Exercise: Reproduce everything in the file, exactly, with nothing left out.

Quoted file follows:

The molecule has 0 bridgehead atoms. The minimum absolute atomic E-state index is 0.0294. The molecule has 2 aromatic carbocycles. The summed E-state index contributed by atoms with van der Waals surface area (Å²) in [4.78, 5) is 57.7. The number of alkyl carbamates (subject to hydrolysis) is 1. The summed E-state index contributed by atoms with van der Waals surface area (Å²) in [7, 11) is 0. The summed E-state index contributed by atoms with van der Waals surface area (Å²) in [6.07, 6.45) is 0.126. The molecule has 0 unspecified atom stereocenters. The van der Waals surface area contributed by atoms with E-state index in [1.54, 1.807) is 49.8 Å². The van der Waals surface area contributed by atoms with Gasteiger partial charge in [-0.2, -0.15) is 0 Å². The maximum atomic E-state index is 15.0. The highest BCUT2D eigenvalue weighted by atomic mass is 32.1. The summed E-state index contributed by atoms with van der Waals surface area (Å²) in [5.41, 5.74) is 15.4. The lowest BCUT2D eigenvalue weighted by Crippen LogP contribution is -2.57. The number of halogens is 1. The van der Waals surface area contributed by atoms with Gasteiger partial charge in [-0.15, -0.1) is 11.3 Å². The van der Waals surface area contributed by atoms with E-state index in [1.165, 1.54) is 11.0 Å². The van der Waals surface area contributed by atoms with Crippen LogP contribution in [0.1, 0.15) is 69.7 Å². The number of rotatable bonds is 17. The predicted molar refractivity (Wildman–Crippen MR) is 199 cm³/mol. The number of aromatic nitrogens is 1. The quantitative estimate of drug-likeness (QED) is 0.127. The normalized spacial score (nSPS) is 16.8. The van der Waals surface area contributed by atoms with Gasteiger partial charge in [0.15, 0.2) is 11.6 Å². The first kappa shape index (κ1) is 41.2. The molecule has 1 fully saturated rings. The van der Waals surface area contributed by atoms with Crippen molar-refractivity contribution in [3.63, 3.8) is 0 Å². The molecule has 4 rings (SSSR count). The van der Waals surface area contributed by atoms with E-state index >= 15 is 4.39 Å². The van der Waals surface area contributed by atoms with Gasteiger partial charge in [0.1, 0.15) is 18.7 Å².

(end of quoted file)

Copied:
The molecule has 0 bridgehead atoms. The minimum absolute atomic E-state index is 0.0294. The molecule has 2 aromatic carbocycles. The summed E-state index contributed by atoms with van der Waals surface area (Å²) in [4.78, 5) is 57.7. The number of alkyl carbamates (subject to hydrolysis) is 1. The summed E-state index contributed by atoms with van der Waals surface area (Å²) in [7, 11) is 0. The summed E-state index contributed by atoms with van der Waals surface area (Å²) in [6.07, 6.45) is 0.126. The molecule has 0 unspecified atom stereocenters. The van der Waals surface area contributed by atoms with E-state index in [1.54, 1.807) is 49.8 Å². The van der Waals surface area contributed by atoms with Gasteiger partial charge in [-0.2, -0.15) is 0 Å². The maximum atomic E-state index is 15.0. The highest BCUT2D eigenvalue weighted by atomic mass is 32.1. The summed E-state index contributed by atoms with van der Waals surface area (Å²) in [5.41, 5.74) is 15.4. The lowest BCUT2D eigenvalue weighted by Crippen LogP contribution is -2.57. The number of halogens is 1. The van der Waals surface area contributed by atoms with Gasteiger partial charge in [-0.15, -0.1) is 11.3 Å². The van der Waals surface area contributed by atoms with E-state index in [1.165, 1.54) is 11.0 Å². The van der Waals surface area contributed by atoms with Crippen LogP contribution in [0.1, 0.15) is 69.7 Å². The number of rotatable bonds is 17. The predicted molar refractivity (Wildman–Crippen MR) is 199 cm³/mol. The number of aromatic nitrogens is 1. The quantitative estimate of drug-likeness (QED) is 0.127. The normalized spacial score (nSPS) is 16.8. The van der Waals surface area contributed by atoms with Gasteiger partial charge in [0.15, 0.2) is 11.6 Å². The first kappa shape index (κ1) is 41.2. The molecule has 1 fully saturated rings. The van der Waals surface area contributed by atoms with Crippen molar-refractivity contribution in [3.63, 3.8) is 0 Å². The molecule has 4 rings (SSSR count). The van der Waals surface area contributed by atoms with E-state index >= 15 is 4.39 Å². The van der Waals surface area contributed by atoms with Gasteiger partial charge in [0.1, 0.15) is 18.7 Å².